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Subject: Anybody Playing With Fire? That is--Fire Team, Open Fire or Firepower? rss

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A.T. Selvaggio
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These three games seem forgotten, rarely played and eclipsed. Anyone playing these? Anyone say they have stood the test of time and are still worthy of play?

Firepower
Fire Team
Open Fire

Are these part of the 80s Greatest Hits collection?
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John Kovacs
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I've owned Firepower for years but have never played it - and it even has a solitaire scenario!

I bought it thinking it was going to be a modern (post-WWII, anyway) Squad Leader type game. Not exactly; the level is actually lower at man-to-man and the chit activation keeps everyone on their toes.

I think I'm going to have to make a resolution for 2012 to get some of my unplayed games (well over half of my collection) onto the table. And Firepower would be one of them.
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j page
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I modified Firepower to play as a miniaturs game (which I think it was originaly). Helps cut down the on board counter clutter. Play a few times a year. On occasion I solo the board version to prepare for a miniature version.
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bruinrefugee
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Infomanohio wrote:
I've owned Firepower for years but have never played it - and it even has a solitaire scenario!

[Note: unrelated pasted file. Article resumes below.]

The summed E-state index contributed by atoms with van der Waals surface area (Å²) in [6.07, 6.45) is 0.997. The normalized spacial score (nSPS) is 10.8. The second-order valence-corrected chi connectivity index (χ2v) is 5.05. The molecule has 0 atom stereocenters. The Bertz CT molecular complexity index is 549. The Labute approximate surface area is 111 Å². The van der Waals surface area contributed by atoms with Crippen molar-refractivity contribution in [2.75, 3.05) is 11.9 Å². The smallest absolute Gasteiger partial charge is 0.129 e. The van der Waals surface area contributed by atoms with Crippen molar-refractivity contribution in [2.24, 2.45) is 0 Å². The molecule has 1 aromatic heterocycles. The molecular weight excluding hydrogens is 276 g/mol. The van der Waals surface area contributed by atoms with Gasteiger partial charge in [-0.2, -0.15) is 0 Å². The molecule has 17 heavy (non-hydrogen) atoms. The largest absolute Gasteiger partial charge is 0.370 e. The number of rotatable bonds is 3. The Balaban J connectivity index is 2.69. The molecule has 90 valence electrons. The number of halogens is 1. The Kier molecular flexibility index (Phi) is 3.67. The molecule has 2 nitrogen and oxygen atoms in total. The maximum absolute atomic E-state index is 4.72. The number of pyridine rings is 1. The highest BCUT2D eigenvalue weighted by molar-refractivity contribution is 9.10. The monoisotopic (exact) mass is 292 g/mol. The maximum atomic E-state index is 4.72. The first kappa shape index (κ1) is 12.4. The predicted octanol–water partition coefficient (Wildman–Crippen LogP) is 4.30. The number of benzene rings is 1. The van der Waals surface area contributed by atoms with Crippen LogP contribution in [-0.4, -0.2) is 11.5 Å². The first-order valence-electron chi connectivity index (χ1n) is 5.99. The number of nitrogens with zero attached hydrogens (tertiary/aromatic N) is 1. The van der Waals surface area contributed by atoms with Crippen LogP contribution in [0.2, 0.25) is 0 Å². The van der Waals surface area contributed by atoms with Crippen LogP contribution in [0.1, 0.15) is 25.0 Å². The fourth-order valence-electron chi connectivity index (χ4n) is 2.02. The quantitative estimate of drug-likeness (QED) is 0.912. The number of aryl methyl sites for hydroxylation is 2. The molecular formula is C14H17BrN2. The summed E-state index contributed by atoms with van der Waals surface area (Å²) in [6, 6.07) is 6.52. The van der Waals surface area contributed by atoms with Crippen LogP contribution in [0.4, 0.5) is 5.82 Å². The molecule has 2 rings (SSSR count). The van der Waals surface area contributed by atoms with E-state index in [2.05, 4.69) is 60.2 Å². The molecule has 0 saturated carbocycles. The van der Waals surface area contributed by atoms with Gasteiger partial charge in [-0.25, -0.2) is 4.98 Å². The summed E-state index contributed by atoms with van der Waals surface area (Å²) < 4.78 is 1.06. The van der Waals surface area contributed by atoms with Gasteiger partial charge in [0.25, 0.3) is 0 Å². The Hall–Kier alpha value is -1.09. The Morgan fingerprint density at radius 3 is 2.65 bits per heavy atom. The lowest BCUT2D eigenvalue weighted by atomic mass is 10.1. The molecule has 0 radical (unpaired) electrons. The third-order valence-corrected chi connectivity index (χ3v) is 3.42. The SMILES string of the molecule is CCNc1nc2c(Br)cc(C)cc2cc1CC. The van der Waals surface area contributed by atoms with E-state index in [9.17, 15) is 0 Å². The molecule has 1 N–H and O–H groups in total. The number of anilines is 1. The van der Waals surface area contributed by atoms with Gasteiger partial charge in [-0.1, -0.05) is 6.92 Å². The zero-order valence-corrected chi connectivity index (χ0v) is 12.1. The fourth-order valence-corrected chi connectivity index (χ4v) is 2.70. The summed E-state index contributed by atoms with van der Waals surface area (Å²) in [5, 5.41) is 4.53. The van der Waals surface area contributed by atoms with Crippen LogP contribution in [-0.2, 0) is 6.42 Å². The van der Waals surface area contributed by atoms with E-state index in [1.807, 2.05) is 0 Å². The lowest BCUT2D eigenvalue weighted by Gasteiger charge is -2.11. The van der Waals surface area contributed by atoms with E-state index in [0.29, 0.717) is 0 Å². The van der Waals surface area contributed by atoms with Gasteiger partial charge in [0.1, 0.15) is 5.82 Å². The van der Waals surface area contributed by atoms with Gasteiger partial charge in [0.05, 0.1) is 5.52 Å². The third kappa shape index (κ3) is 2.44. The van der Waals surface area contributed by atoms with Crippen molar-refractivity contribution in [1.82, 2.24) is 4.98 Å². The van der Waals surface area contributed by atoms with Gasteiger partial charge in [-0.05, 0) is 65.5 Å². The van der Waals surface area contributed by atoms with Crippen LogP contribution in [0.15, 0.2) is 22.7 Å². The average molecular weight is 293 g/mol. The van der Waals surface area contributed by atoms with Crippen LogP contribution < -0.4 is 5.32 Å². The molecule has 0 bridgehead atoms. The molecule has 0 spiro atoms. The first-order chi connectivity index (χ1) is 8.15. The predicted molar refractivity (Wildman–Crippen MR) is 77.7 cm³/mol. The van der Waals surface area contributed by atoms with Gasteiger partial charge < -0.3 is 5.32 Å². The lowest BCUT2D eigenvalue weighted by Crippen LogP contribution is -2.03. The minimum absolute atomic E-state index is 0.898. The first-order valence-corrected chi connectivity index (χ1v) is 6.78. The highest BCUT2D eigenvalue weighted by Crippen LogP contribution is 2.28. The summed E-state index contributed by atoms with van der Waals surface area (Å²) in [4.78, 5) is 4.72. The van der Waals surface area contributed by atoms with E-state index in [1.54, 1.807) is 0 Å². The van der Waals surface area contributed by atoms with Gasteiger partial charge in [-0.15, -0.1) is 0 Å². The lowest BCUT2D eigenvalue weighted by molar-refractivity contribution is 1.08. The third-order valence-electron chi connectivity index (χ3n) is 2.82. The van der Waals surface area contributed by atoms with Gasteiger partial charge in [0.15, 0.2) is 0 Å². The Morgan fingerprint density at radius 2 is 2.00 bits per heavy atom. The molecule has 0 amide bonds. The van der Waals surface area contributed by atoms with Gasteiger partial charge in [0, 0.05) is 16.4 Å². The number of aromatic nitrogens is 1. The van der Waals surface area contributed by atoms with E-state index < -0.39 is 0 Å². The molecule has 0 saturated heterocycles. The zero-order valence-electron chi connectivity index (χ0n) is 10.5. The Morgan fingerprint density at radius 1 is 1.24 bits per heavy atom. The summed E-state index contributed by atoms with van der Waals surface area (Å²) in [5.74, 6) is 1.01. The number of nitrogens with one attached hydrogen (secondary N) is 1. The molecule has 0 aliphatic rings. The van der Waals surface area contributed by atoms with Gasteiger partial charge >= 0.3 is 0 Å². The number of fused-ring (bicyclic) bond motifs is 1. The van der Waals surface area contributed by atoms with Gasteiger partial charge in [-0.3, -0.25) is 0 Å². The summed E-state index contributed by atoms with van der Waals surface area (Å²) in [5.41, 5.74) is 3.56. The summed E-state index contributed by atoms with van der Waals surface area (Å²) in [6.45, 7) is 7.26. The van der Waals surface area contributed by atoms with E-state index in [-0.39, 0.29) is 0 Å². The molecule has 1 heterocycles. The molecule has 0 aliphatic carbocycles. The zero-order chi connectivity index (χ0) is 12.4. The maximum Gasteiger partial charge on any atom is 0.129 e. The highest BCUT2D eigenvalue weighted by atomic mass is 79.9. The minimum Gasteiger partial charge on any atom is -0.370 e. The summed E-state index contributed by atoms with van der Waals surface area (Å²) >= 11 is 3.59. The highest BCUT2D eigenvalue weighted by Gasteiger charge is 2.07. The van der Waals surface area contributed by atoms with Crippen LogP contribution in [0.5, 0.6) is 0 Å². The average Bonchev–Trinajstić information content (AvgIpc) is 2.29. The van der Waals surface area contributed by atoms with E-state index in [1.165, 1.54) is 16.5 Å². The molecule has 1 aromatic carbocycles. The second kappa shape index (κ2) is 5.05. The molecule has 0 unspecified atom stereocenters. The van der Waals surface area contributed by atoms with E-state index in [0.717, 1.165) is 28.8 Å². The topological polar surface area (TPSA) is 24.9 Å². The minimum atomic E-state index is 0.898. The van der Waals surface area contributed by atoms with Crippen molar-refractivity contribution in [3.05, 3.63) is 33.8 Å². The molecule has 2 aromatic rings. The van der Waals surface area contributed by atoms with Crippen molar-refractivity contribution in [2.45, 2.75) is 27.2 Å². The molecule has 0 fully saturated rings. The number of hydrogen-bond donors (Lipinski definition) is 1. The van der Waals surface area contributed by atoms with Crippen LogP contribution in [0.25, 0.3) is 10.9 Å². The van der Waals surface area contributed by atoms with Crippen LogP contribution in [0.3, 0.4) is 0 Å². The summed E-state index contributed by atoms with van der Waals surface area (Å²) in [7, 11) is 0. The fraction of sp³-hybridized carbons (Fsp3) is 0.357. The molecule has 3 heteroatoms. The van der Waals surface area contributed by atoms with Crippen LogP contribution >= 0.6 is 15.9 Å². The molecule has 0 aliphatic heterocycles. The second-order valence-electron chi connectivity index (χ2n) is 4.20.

I bought it thinking it was going to be a modern (post-WWII, anyway) Squad Leader type game. Not exactly; the level is actually lower at man-to-man and the chit activation keeps everyone on their toes.

I think I'm going to have to make a resolution for 2012 to get some of my unplayed games (well over half of my collection) onto the table. And Firepower would be one of them.


I love Firepower, although like anything else (any SL variant) I'm convinced I don't play the tank rules right. Apparently that's where my own, ahem, "firepower" is a little short.
 
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Erik Nicely
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I have Fire Team and planned on playing about a year ago but it never happened. I just scored Firepower in a math trade and intend to play it.Force lists from 50 countries? Sounds cool to me.
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Pelle Nilsson
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Fire Team was one of my first wargames, and IIRC I got to play it once or twice back then, ca 1990. I solitaired a small scenario some years ago. I like it. You draw action point chits, but instead of using them immediately you can save them on units, and use later to activate larger formations simultaneously. Seems to work well. You can plan for a huge offensive with all your units, but might have to wait for the end of the turn, or you can attack with smaller groups of units quicker. Also point costs are different for each side, so the soviets are almost forced to activate as platoons to get anything done, while the US player can afford to activate individual squads/vehicles more often. Lots of nice chrome like different helicopters, weapons teams, and crew weapons that can be assigned to squads. Probably deserves to be played more often.